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Students, communities, accreditation at risk for universities (VIDEO)

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If the budget impasse continues beyond July 1, the state’s colleges and universities face dire consequences said Senators Pat McGuire, Iris Martinez, Bill Cunningham and Scott Bennett at a press conference in Springfield today.

“Every sector of Illinois higher education is being damaged by the absence of a budget, from our flagship universities to our public community colleges,” said McGuire, D-Joliet, chairman of the Senate Higher Education Committee. “We haven’t had MAP grants throughout the last academic year. Our regional public universities are suffering and have had to cut jobs and programs, and their enrollment has declined because there is no stability in higher education.”

McGuire said the failure of the state to fund local community colleges also means students and local property taxpayers are picking up the slack. McGuire urged the General Assembly and the governor to adopt a balanced budget for fiscal year 18 and also a supplemental appropriation for the fiscal year now ending that will address these concerns.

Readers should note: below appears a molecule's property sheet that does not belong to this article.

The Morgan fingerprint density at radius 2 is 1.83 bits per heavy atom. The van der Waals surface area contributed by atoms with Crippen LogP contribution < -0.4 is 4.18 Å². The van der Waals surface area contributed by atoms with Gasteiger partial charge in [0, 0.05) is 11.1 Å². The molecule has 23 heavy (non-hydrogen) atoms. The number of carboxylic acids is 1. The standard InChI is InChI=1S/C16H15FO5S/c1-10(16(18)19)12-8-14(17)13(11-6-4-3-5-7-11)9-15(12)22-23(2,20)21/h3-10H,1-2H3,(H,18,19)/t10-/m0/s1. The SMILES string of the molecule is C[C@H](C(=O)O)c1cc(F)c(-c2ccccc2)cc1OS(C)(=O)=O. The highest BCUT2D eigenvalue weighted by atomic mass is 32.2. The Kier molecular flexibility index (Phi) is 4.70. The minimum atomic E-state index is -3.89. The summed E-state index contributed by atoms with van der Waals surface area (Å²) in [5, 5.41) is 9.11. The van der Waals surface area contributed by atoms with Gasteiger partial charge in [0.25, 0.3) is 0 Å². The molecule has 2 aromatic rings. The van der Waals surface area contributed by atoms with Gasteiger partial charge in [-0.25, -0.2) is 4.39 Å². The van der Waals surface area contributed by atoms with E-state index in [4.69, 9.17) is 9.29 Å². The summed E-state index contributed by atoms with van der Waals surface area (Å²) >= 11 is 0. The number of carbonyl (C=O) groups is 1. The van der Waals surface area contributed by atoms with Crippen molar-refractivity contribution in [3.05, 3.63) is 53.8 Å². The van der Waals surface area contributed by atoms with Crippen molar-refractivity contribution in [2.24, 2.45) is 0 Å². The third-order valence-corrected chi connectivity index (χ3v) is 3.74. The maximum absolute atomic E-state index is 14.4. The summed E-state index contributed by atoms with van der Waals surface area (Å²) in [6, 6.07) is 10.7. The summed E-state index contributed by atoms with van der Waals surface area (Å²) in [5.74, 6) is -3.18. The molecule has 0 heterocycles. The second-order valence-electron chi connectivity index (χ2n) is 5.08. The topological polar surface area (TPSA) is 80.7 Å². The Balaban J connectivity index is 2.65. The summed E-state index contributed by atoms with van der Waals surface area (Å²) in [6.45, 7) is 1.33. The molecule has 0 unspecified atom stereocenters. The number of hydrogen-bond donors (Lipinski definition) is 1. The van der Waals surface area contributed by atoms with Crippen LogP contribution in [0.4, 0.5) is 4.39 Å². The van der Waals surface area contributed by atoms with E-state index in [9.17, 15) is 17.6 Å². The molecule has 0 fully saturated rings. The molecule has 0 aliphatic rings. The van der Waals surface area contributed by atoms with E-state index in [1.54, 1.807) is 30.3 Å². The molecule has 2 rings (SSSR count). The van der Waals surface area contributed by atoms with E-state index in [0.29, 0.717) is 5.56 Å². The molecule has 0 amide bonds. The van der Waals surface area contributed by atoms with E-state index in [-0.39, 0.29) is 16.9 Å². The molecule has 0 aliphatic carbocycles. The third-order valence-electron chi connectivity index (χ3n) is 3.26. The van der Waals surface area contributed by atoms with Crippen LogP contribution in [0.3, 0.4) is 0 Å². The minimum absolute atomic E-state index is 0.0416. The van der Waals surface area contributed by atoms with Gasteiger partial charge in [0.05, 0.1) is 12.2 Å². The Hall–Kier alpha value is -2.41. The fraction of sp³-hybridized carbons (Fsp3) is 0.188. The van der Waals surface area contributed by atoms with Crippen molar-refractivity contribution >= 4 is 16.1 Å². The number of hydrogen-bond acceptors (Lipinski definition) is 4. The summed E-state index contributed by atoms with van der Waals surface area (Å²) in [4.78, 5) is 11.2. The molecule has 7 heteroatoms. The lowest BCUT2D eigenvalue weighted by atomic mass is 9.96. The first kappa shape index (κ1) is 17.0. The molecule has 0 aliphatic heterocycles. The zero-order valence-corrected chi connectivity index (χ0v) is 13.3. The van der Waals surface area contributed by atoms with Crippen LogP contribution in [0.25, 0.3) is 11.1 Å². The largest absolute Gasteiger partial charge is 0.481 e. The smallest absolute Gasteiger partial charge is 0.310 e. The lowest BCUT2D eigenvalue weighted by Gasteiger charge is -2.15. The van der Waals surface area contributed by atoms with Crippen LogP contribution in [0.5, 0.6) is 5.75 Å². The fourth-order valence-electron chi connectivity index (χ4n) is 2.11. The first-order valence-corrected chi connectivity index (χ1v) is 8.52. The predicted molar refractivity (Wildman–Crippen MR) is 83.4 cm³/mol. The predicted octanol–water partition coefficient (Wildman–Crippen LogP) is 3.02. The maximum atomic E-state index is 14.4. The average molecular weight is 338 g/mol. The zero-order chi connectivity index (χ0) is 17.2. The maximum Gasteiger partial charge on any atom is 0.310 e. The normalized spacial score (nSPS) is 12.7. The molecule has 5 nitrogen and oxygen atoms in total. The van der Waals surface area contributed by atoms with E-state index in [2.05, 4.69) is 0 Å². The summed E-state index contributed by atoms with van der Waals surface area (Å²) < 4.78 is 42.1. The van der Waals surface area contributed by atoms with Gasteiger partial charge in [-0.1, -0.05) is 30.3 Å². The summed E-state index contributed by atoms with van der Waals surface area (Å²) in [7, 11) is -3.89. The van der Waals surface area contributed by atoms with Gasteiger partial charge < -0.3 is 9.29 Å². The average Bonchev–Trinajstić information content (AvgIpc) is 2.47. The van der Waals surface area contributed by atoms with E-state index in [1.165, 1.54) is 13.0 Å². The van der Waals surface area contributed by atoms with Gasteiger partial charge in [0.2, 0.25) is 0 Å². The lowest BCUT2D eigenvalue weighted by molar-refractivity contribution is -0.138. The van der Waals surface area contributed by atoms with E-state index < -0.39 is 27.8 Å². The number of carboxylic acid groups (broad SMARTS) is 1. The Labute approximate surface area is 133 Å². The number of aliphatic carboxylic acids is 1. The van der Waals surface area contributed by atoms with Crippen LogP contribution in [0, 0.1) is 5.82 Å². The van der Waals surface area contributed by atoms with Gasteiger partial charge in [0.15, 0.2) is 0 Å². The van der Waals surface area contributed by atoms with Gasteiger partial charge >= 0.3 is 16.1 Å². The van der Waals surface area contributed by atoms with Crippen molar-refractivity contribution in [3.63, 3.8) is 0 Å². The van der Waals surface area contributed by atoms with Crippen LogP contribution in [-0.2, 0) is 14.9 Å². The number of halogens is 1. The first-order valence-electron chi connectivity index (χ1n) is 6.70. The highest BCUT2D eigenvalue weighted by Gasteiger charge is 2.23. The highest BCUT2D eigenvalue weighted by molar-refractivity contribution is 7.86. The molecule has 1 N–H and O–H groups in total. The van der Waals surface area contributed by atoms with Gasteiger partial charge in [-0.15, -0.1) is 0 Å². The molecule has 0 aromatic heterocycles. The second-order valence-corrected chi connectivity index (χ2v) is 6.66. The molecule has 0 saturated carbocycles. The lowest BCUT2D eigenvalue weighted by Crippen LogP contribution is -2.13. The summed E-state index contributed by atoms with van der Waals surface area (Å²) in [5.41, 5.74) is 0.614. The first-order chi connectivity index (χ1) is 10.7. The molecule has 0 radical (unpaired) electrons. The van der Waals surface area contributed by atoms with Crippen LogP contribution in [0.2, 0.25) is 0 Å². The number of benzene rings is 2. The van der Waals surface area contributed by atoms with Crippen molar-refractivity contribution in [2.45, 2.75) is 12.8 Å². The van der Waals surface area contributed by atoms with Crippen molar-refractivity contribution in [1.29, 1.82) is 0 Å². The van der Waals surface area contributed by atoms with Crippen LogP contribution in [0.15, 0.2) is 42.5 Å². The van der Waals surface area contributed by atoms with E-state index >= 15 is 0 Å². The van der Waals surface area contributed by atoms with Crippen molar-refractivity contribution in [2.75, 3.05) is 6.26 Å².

Southern Illinois University President Randy Dunn also spoke, saying that the federal Higher Learning Commission has clearly announced that Illinois universities and colleges could lose accreditation status if the impasse continues – effectively rendering a degree from the schools worthless.

“We’ve seen a rush to the exit for students to look at enrollment in other states, and with that we’ve lost faculty and staff who are losing confidence in the state of Illinois’ willingness to fulfill its role to create a higher education system,” Dunn said.

Dunn said federal accreditation includes universities’ ability to qualify for federal funding and aid for students, and that their ability to do so is now at risk due to the impasse.

“If our universities lose accreditation, they will shut down,” Martinez said. “How serious is our governor about this crisis? This should have ended May 31. Governor, if you are serious about education, show us that you are.”

Bennett, whose district includes the University of Illinois, said the impact will also be felt in communities where colleges and universities are located.

“I don’t know what happens to those communities if those universities aren’t there. We have the best universities in the country. It took us 150 years to get to that point, and sadly, only a year or two to threaten the entire investment we’ve made. We’re not crying wolf. This is the time to act, or we risk everything we’ve built in 150 years.”

Cunningham said another risk of losing accreditation is gaining it back is not easy.

“We could pass a budget a couple months later and it really isn’t going to undo that damage,” Cunningham said. “When universities aren’t accredited, there is no reason for a student to enroll there. This is something we have to do now.”